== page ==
Laws which violate the will of the majority
By Robert Kelly
Perhaps you haven’t noticed, but a new trend began a few decades ago that is epitomized by the headline over an article in the Boston Globe of June 8, 2006 that read: Senate OKs syringe sales.
The article deals with a bill that passed in the Senate 26 to 8. It now moves to the House for approval before it goes to the Governor. House approval is expected because it did so once before by 115-37.
Gov. Romney disapproves, but the bill seems to be veto proof, and it will probably become law in a matter of weeks.
Legislators defending the bill (that will permit over-the-counter sales of syringes) note that dope addicts often swap needles during the course of an orgy. By making clean ones more readily available, the argument goes, the spread of diseases like HIV will be curbed.
Opponents of the bill, like Gov. Romney, argue that legalizing the sale of syringes will have the opposite result.
The action of the legislators is typical of the long-term drift of American society that goes something like this: 1) Detect a problem; 2) Label those who have it as “victims” of society; 3) Call it a disease; 4) Invent a pill (in this case, a syringe); 5) Ignore the primary cause of the problem (in this case, the defining sexual act of homosexuals).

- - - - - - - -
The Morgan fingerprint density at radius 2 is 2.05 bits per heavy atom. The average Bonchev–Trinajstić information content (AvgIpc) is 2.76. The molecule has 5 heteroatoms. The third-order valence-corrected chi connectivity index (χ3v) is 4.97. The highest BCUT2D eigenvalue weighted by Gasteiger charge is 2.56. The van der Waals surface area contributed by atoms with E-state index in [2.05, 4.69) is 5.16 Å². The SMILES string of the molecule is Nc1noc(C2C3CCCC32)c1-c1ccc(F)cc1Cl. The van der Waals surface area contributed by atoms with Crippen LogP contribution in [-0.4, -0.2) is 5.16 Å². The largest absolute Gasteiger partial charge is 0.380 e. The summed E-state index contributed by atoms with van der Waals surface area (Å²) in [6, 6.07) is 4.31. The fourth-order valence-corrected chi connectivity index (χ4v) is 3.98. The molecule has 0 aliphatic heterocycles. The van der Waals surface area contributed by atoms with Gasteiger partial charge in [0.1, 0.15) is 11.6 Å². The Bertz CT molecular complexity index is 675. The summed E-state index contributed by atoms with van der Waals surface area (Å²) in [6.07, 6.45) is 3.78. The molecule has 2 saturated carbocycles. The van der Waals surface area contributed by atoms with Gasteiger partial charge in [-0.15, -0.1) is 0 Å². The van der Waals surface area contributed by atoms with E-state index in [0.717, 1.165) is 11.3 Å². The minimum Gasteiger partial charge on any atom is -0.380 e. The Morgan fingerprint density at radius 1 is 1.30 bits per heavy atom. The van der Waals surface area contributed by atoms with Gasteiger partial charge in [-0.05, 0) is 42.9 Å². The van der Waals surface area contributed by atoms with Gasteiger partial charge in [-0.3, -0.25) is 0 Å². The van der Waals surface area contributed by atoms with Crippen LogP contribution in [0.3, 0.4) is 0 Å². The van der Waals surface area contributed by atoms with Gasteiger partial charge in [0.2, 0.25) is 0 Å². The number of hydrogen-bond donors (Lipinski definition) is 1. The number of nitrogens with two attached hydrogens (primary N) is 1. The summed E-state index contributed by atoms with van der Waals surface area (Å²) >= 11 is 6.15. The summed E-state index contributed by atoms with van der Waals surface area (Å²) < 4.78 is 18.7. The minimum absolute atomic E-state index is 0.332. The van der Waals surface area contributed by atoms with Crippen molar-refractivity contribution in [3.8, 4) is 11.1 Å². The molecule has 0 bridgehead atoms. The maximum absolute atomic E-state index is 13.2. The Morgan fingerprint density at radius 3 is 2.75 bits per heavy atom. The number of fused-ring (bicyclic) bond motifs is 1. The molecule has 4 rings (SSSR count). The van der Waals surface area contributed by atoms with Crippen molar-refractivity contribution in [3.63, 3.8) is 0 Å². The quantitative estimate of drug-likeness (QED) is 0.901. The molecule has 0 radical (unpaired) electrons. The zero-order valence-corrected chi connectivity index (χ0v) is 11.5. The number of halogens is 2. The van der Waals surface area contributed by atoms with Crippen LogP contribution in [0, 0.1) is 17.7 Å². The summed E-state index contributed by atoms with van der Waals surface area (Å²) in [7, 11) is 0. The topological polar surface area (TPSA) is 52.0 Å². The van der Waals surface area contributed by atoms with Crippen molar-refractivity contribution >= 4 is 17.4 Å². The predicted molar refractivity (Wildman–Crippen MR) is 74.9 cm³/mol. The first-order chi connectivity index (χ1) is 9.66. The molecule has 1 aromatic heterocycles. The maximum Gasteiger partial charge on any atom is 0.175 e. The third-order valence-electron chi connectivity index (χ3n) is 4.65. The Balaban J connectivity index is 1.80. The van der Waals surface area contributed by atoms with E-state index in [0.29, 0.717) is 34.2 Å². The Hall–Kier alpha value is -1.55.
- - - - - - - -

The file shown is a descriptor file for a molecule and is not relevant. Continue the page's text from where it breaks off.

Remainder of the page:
Legislators fail to realize that the laws of the state are often confused with moral laws, especially in the unformed minds of the young who tend to confuse the “legal” and the “good.”
And this confusion has become dangerously important in American life. The U.S. Government has increasingly passed laws that violate the moral principles of the majority population, which for them has made obedience to law more difficult than ever before.
It is perfectly obvious for example that the law in question is being passed to convenience drug addicts. The benefit to them is clear – easy-to-get needles; alleged benefits to society – less HIV -- are, at best, prospective.
But in addition to these consequences, another message is being sent to society, especially the young: Massachusetts has legalized the sale of syringes to addicts therefore the use of drugs has been indirectly legalized. And whatever is legal, many say, must be moral.
The U.S. is on a dangerous road. It legalizes abortion because births to unmarried women are a problem. Condoms are freely available to the young because sex among teenagers is rampant. Homosexuals are inconvenienced by cultural norms, so same-sex marriage was legalized. A kid’s grades are poor in school so social promotions are invented in order to protect his/her self confidence; illiterate immigrants are a problem, so stuff them into the overburdened school system and complain about school efficiency.